Small Business Owner Reaches Her Boiling Point

This is a rush transcript from "On the Record," September 4, 2009. This copy may not be in its final form and may be updated.

SHANNON BREAM, FOX NEWS GUEST HOST: You want to see town hall outrage? Well, this is it, a small business owner giving Congresswoman Lynn Woolsey an absolute earful at a town hall. This outraged voter is here to go "On the Record." But first, watch this.


CATHERINE BRAGG, SMALL BUSINESS OWNER: My name is Catherine Bragg, and I am from Nevado (ph), California. I'm also a small business owner. Right now, 90 percent of the businesses in the United States help support this -- this financial system that we have in place, small businesses like myself.


BRAGG: Thank you! Thank you to everybody out there! This room is full lot of a lot of small businesses and entrepreneurs. And our concern is, is that we do right now play by the rules. We pay our taxes and we help out in every way we can by being productive every day!


BRAGG: Now, the problem I have is that both sides of the political aisle have tried to put reformation on health care out there for years, and nobody has done anything until today and now it's being rammed down our throats!


BRAGG: Now, I have contacted your office in the past when I've opposed anything, and I get back the standard e-mail that says, Thank you for your support!


BRAGG: That's a bunch of bull! When I speak in opposition, I expect respect! We've called your office and your staff has told us that you know best when I oppose it! Now, right now in California, as a small business owner, I could use tort reform!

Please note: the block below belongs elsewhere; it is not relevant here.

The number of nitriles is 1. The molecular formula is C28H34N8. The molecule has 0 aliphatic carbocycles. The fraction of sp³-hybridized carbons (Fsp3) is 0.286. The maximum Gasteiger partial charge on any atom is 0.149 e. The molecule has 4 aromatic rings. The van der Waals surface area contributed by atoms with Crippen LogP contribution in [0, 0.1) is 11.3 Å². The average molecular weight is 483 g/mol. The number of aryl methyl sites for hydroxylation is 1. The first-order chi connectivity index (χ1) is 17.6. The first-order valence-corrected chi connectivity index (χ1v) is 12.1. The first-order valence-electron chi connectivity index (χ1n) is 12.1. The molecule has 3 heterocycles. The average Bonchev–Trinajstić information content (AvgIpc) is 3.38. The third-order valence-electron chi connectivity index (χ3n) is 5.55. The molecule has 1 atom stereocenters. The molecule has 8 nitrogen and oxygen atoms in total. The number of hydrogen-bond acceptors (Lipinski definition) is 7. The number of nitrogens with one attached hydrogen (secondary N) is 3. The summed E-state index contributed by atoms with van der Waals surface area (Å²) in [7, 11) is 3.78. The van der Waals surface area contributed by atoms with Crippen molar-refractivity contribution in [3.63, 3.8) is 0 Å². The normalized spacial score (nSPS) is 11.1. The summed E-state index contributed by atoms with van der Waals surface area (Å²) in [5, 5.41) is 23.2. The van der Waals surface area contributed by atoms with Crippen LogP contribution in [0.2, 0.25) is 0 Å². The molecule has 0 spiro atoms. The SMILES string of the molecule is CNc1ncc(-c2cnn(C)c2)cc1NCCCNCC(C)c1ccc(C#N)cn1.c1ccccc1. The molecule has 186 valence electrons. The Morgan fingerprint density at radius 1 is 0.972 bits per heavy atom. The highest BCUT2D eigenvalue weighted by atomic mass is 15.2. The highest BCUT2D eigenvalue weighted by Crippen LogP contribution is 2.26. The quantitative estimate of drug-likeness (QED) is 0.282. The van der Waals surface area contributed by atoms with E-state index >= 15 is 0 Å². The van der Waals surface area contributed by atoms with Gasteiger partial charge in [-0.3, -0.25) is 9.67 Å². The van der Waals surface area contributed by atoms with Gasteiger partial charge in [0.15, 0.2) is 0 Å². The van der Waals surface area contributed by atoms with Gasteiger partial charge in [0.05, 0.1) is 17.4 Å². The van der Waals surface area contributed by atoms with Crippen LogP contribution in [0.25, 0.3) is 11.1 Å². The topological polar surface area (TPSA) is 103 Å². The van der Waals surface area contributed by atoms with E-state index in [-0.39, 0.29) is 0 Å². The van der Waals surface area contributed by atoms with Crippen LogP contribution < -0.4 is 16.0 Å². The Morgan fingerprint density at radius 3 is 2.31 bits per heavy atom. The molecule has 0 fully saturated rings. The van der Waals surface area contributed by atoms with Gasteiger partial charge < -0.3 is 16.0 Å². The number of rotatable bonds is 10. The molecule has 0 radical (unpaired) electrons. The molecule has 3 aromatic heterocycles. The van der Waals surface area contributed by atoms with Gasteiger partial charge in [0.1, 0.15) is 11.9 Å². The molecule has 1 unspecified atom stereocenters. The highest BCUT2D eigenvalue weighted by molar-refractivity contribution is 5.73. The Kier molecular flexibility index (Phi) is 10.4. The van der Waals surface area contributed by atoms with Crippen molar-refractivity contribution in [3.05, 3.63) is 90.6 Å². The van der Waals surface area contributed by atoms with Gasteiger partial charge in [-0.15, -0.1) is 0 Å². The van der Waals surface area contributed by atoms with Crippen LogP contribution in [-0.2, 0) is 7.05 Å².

BRAGG: As a small business owner, I could use competition! There are 1,300 insurance companies in the United States and six of them -- I can only use six in California! If you open it up to competition, like I experience in my business -- competition makes me better! And in the end, I do not try to overcharge anybody! I don't try to gouge anybody! If you let the free market system work, everybody can have insurance! Thank you!



BREAM: Catherine Bragg joins us live. Now, she owns a bakery outside of San Francisco. Catherine, thank you so much for your time tonight. I've got to tell you, you really seemed to enjoy getting that all off your chest. What was it like at that meeting?

BRAGG: Well, you're absolutely right. I enjoyed taking a couple of minutes and getting it all off my chest.

BREAM: And what were you so upset about? What took you to that meeting, and what did you w ant to say? Because you unloaded quite a bit there.

BRAGG: Well, my real motivation was the fact that for the last year I have a representative that continued to vote in favor of so many of the bills that have gone up for voting, and basically in voting in everything and agreeing to the stimulus packages and in agreeing to bailing out the financial companies along with the big car companies, not to mention cap and trade, I kept saying to my representative, please do not vote in favor of these, please, please, it will only hurt us out here.

And her office continued to give me standard letters of support, which I found very insulting. And they also went so far as to say she knows best. She will do what's best, basically acting way too elitist for me, and I found it to be quite insulting.

So when I had a chance, which is after living under this woman for 12 years, I was given two minutes, and I had a timer. I had somebody standing there with a timer.

And I found it to be very, as I said, very insulting president, and I tried to be respectful of the process. But once the microphone was placed in my hand, I had to speak which not only was from my heart, but from the hearts and minds of many others.

BREAM: And by the reaction you got there -- I mean, clearly that was the case, because before you were even done, the crowd was cheering and screaming. And when you finished, it was kind of a rock star reception there.

And I have to ask you, I'm not sure that that died down for very long, because the video I saw, that went on for a little bit of time. But once that did die down, what response did you get from your congresswoman?